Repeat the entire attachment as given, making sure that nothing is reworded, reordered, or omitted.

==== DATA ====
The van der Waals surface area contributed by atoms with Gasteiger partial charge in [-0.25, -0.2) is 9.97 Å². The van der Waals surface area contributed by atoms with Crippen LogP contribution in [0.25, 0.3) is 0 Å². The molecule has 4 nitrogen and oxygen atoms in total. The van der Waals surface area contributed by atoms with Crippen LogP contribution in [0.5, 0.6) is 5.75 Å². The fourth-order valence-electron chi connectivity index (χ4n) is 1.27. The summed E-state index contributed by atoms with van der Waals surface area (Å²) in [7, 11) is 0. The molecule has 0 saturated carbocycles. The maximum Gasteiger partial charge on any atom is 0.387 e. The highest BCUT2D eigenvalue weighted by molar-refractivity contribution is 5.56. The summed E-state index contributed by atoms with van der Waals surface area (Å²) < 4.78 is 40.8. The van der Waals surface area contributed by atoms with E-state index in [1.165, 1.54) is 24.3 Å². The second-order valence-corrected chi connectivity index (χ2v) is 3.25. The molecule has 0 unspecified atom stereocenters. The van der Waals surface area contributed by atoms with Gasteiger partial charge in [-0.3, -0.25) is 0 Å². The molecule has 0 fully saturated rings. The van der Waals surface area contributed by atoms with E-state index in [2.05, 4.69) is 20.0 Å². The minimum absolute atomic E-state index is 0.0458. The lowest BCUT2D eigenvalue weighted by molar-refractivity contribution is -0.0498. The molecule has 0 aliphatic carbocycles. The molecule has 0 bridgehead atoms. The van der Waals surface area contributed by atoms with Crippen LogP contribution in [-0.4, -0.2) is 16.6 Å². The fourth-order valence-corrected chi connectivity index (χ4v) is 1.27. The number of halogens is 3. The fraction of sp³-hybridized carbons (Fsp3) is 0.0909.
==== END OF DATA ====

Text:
The van der Waals surface area contributed by atoms with Gasteiger partial charge in [-0.25, -0.2) is 9.97 Å². The van der Waals surface area contributed by atoms with Crippen LogP contribution in [0.25, 0.3) is 0 Å². The molecule has 4 nitrogen and oxygen atoms in total. The van der Waals surface area contributed by atoms with Crippen LogP contribution in [0.5, 0.6) is 5.75 Å². The fourth-order valence-electron chi connectivity index (χ4n) is 1.27. The summed E-state index contributed by atoms with van der Waals surface area (Å²) in [7, 11) is 0. The molecule has 0 saturated carbocycles. The maximum Gasteiger partial charge on any atom is 0.387 e. The highest BCUT2D eigenvalue weighted by molar-refractivity contribution is 5.56. The summed E-state index contributed by atoms with van der Waals surface area (Å²) < 4.78 is 40.8. The van der Waals surface area contributed by atoms with E-state index in [1.165, 1.54) is 24.3 Å². The second-order valence-corrected chi connectivity index (χ2v) is 3.25. The molecule has 0 unspecified atom stereocenters. The van der Waals surface area contributed by atoms with Gasteiger partial charge in [-0.3, -0.25) is 0 Å². The molecule has 0 fully saturated rings. The van der Waals surface area contributed by atoms with E-state index in [2.05, 4.69) is 20.0 Å². The minimum absolute atomic E-state index is 0.0458. The lowest BCUT2D eigenvalue weighted by molar-refractivity contribution is -0.0498. The molecule has 0 aliphatic carbocycles. The molecule has 0 bridgehead atoms. The van der Waals surface area contributed by atoms with Crippen LogP contribution in [-0.4, -0.2) is 16.6 Å². The fourth-order valence-corrected chi connectivity index (χ4v) is 1.27. The number of halogens is 3. The fraction of sp³-hybridized carbons (Fsp3) is 0.0909.